I think you're making a significant assumption about the impact a particular language/transliteration choice would have on a Japanese reader. (I'm assuming here that you're not a native speaker of Japanese yourself; my apologies if that assumption isn't correct.) I'm a non-native myself, so after a point I can only speculate, but I have to think a native reader of Japanese would be perfectly cognizant of the difference between standard on-yomi (like "Gyokuyou") and a non-standard reading that's been imposed on characters that don't typically have that reading ("Rifa"). In other words, I think even for a Japanese reader of the Japanese text, more contrast may exist than you're supposing.

    But when it comes to Gyokuyou, why not use the Hokkien Giok Yap, considering the Japanese reading gyoku is presumably based on giok?

    I actually considered the possibility of using another, alternate dialect for rendering "Gyokuyou" and a couple of the other names, for exactly the reason you're describing. However, the name "Gyokuyou" in particular was one where the publisher specifically asked us to follow the katakana rendering, so that foreclosed on the idea of playing with other types of transliteration.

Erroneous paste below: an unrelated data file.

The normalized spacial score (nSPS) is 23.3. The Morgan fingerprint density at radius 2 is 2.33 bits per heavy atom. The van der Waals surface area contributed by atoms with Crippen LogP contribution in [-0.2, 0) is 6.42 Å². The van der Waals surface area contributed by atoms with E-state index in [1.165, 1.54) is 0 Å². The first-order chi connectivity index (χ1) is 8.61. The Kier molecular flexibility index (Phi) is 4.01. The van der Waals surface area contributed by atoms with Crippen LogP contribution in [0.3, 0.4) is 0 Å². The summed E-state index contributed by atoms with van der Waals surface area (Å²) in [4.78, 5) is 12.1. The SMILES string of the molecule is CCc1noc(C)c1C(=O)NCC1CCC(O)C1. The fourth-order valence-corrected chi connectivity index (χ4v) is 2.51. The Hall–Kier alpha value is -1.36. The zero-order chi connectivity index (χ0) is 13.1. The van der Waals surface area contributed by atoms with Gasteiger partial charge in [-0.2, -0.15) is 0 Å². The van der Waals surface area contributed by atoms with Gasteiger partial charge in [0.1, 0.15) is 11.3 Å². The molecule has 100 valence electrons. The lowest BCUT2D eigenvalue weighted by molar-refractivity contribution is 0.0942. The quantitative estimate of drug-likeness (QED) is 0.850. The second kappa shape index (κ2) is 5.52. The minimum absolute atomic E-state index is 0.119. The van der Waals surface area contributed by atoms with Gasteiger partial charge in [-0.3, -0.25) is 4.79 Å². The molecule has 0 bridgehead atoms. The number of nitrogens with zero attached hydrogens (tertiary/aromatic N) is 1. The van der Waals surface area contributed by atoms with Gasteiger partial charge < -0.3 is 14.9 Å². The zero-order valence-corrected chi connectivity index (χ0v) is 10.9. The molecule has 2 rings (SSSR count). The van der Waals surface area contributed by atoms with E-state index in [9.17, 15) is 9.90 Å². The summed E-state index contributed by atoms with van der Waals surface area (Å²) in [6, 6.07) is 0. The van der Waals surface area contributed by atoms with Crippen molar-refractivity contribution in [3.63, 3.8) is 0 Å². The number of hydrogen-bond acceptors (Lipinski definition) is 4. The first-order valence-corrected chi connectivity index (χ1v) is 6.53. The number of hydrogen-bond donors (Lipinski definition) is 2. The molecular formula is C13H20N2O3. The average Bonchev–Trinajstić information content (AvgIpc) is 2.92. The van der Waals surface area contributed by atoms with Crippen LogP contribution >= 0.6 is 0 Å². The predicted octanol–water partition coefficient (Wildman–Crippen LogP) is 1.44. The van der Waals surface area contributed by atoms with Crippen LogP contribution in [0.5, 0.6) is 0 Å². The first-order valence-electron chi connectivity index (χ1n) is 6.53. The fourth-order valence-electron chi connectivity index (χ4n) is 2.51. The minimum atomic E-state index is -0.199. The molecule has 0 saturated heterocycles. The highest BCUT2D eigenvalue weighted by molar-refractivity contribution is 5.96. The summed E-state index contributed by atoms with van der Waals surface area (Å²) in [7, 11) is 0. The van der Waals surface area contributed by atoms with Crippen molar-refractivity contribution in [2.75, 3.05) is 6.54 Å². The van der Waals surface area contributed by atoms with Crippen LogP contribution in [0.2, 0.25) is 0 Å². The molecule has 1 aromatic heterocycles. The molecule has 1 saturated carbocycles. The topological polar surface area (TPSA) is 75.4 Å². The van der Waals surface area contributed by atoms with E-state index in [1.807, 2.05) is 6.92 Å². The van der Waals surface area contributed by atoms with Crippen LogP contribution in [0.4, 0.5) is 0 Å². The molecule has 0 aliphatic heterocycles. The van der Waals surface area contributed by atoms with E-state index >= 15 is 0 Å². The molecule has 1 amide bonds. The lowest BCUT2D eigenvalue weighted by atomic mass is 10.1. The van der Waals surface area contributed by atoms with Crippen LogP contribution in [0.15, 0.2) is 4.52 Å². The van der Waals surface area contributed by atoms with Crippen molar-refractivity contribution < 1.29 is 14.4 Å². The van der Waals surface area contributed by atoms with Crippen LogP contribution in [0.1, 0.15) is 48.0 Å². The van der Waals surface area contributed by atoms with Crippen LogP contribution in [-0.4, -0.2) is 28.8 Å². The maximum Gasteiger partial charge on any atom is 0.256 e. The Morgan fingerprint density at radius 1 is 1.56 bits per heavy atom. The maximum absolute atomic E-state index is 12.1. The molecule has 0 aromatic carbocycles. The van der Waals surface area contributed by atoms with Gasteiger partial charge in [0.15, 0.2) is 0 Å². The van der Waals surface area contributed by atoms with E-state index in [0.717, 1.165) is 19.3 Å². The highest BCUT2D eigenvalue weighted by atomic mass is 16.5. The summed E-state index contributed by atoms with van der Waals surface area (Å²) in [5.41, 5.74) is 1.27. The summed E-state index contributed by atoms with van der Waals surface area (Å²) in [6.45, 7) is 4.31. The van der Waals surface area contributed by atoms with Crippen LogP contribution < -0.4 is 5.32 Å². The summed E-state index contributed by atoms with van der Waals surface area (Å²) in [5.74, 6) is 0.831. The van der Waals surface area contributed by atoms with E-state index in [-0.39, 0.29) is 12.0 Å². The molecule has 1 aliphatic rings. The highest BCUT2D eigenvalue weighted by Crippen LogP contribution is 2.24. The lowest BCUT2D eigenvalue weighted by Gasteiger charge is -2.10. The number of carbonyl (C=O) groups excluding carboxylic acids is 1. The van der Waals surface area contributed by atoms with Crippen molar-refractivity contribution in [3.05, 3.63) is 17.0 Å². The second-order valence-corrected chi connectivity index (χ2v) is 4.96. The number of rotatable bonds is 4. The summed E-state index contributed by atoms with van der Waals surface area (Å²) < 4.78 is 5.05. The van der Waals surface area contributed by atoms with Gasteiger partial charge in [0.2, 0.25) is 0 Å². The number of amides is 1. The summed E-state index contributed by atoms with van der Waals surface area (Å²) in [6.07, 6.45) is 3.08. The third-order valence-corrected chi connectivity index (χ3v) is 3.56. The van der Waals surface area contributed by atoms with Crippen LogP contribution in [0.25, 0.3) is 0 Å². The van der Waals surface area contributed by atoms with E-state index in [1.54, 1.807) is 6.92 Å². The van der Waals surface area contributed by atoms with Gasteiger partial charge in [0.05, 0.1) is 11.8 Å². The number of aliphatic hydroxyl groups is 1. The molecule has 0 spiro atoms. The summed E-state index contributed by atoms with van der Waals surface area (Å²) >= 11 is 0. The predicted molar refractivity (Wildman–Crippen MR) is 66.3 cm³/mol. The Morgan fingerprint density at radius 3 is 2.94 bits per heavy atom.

That, IIRC, is how it's done with many English translations of Japanese adaptation of Three Kingdoms (with Ryuubi Gentoku / Soso Motoku / Kan'u Unchou / Shoukatsu Koumei etc).

    Do you find that this produces a feeling of "dissonance" for you like the issues you're raising here? Or are you able to accept the (Chinese, or at the very least Chinese-originated) characters having patently Japanese names as long as they're represented consistently as patently Japanese? (Sorry, I know in text alone this question probably sounds aggressive. But I mean it; I'm genuinely curious about how you react to this sort of juxtaposition.)


  • Translators

    Not being native Japanese, I can't speak for them, but Gyokuyou also showed up in Twelve Kingdoms, so my assumption has been that it's seen as a standard 'Chinese name' and I didn't distinguish between it and the other character names.

    Personally, I think my instinct would be that figuring out the correct Chinese readings is too much work, and I'd probably have consistently gone for a straight romanization of the rubi (so Rifa, not Lihua or Rika.) But that's less preference as a reader and more just doing whatever was easiest. This book has enough terminology nightmares, you don't wanna stop to research every new character name on top of that.



  • @Kevin-S said in The Apothecary Diaries - Corrections Topic: